“We just heard this news from the media world,” he told RFA’s Myanmar Service.

The council is responsible for investigating and settling press disputes and protecting media employees in Myanmar.

“The MPC has the right to do something for these journalists only after someone officially informs us,” Aung Hla Tun said. “If we are informed, we can do what the MPC should do.”

International community responds

On the international front, U.N. Secretary-General Antonio Guterres told a news conference in Tokyo on Thursday that the detentions of the reporters are “clearly a concern in relation to the erosion of press freedom in the country,” Reuters reported.

Guterres has spoken out against human rights violations during a recent military crackdown in northern Rakhine that forced more than 646,000 Rohingya Muslims to flee the country for southeastern Bangladesh since Aug. 25.

“And probably the reason why these journalists were arrested is because they were reporting on what they have seen in relation to this massive human tragedy,” he was quoted as saying.

Antonio Tajani, president of the European Parliament, also called on the Myanmar government on Thursday to release the two journalists and safeguard press freedom.

“I hope the authorities in Myanmar will free them as soon as possible,” he told reporters during an EU summit in Brussels, Reuters reported. “Light should be shed on this case and human rights and press freedom.”

Both the EU and the United States have sanctions against Myanmar banning arms sales, and they both recently suspended invitations to the country’s military officers.

Britain expressed “grave concerns” to the Myanmar government over the arrest of the two journalists, Foreign Secretary Boris Johnson told the media in London on Thursday, Reuters reported.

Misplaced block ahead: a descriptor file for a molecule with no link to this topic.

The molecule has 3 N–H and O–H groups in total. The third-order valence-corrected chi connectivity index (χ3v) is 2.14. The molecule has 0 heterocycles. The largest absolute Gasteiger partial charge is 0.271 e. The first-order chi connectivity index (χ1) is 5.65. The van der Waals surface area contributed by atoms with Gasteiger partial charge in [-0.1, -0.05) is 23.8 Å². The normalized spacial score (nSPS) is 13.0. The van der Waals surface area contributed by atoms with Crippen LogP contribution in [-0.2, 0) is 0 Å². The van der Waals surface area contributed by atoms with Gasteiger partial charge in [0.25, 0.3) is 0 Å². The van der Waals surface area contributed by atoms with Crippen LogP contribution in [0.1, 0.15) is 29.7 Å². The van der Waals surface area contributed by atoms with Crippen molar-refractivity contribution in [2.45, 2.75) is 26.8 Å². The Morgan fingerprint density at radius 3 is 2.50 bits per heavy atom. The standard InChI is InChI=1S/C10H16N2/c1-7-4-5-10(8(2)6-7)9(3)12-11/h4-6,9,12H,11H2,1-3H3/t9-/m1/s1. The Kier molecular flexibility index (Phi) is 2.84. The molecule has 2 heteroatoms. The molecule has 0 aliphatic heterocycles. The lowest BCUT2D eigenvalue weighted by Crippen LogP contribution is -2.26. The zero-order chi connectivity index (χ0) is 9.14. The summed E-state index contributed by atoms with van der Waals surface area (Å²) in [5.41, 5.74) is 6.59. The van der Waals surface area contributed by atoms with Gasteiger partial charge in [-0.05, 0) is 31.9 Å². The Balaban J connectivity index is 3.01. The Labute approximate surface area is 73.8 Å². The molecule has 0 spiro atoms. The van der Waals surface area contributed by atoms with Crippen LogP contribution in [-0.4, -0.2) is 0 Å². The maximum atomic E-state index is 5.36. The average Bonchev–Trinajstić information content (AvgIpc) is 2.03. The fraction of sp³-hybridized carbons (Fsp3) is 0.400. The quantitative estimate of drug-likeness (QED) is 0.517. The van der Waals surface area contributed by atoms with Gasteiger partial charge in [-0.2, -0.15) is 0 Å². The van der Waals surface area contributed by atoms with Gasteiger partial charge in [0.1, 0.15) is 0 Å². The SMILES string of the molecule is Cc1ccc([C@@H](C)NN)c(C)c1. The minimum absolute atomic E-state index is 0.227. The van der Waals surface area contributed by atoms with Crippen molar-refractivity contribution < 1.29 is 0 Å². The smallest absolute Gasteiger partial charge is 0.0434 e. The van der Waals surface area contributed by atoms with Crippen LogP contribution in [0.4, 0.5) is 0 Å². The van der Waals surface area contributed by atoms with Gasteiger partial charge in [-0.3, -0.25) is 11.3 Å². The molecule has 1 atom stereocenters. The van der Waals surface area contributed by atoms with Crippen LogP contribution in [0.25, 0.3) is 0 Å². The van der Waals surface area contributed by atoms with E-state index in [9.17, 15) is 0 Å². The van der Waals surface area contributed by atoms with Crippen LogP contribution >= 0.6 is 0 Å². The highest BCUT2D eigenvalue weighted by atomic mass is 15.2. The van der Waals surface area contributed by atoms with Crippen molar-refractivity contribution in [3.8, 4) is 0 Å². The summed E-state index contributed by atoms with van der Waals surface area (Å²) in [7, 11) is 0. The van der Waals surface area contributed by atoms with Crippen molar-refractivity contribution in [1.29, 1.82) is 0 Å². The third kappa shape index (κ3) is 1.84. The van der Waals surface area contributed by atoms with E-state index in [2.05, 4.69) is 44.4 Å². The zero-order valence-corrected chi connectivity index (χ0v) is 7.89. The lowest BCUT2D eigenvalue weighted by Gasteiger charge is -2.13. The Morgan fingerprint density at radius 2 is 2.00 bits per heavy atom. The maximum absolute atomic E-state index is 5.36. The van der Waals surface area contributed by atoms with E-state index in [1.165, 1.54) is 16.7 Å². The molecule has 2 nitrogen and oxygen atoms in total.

“We are committed to freedom of speech and people’s ability to report the facts and bring into the public domain what is happening in Rakhine state,” he was quoted as saying.

Rights groups have their say

Rights groups also chimed in on the detentions.

Fortify Rights called the case the latest example of a broader and targeted crackdown on the media by Myanmar authorities.

“Myanmar authorities are once again hounding journalists in an effort to silence the profession,” said Matthew Smith, the group’s chief executive officer, in a statement. “The authorities should immediately disclose the whereabouts and well-being of the two journalists.”

“National and international journalists are being squeezed for doing their jobs,” he said. “The environment for media right now is as hostile as it’s been for years, and if adequate pressure doesn’t mount on the civilian and military leadership, we can expect it to worsen.”

Paris-based Reporters Without Borders (RSF) called for the immediate release of Thet Oo Maung and Kyaw Soe Oo.

“We call for the immediate release of these two Reuters reporters,” said Daniel Bastard, head of RSF's Asia-Pacific desk, in a statement. “The charges announced by the government's spokesman are completely spurious. No detail has been provided about the supposed 'security documents' or the mysterious ‘foreign agencies.’”

“These arrests are clearly another attempt by the authorities to intimidate overly curious journalists,” he said.

Since Aung San Suu Kyi’s civilian-led government came to power in April 2016, Myanmar continues to be ranked no higher than 131 out of 180 countries on RSF’s World Press Freedom Index.

On Wednesday, the U.S. embassy in Myanmar, the Committee to Protect Journalists, and Reuters president and editor-in-chief, Stephen J. Adler, issued statements calling for the immediate and unconditional release of the reporters.

Reported by Nay Rein Kyaw and Waiyan Moe Myint for RFA’s Myanmar Service. Translated by Khet Mar. Written in English by Roseanne Gerin.